Gold Bar office manager and utility clerk Denise Beaston served free hotdogs to attendees, while guests were able to mingle with the different agencies involved. WDFW Officer Nicholas Jorg brought his K9 partner, Colter, a 7-year-old Karelian Bear Dog who is part of the WDFW's bear dog program. Bred to be bear-aggressive and people-friendly, Karelian Bear Dogs are used to help resolve conflicts between humans and bears in a safe and non-lethal manner. They are also used to track evidence in investigations involving illegal poaching.

BNSF Railway police officer Tyler Nies showed off his K9 partner, Agent, a 5-year-old German shepherd. Similar to police K9 patrol and drug detection dogs, Agent came from Germany, where he received his initial obedience training. He arrived in the United States when he was three, and is dually trained in patrol and explosives detection.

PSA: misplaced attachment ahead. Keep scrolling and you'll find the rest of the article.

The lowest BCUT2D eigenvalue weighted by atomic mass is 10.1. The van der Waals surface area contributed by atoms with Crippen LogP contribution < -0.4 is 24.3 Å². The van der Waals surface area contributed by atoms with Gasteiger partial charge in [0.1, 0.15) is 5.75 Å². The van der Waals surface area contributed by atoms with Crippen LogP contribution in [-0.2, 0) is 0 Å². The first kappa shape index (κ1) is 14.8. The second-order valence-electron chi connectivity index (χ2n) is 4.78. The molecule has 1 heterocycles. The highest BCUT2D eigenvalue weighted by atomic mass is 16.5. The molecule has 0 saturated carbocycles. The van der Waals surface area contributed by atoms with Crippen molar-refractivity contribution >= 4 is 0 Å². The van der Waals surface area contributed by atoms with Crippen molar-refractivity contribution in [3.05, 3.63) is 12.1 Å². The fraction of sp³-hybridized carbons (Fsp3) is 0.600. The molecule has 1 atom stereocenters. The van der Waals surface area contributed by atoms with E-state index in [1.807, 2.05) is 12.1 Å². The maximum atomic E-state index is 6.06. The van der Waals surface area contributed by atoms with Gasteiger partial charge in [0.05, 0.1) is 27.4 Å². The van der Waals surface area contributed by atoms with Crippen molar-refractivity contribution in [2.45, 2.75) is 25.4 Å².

He and Nies have worked together for about 18 months, Nies said.

"All his commands are in German,GÇ¥ he said. "I knew taking it in high school would pay off eventually.GÇ¥

BNSF officers travel extensively, said Nies. He and Agent spend roughly 20 weeks a year traveling wherever they are needed. Agent is trained specifically in what is referred to as a passive response, which means that once he detects the explosives, he lays down. This differs from the scratch response sometimes employed by drug detection dogs, and is meant to keep the dog and his officer safe.

"They're supposed to be as passive as possible when they're searching,GÇ¥ Nies said.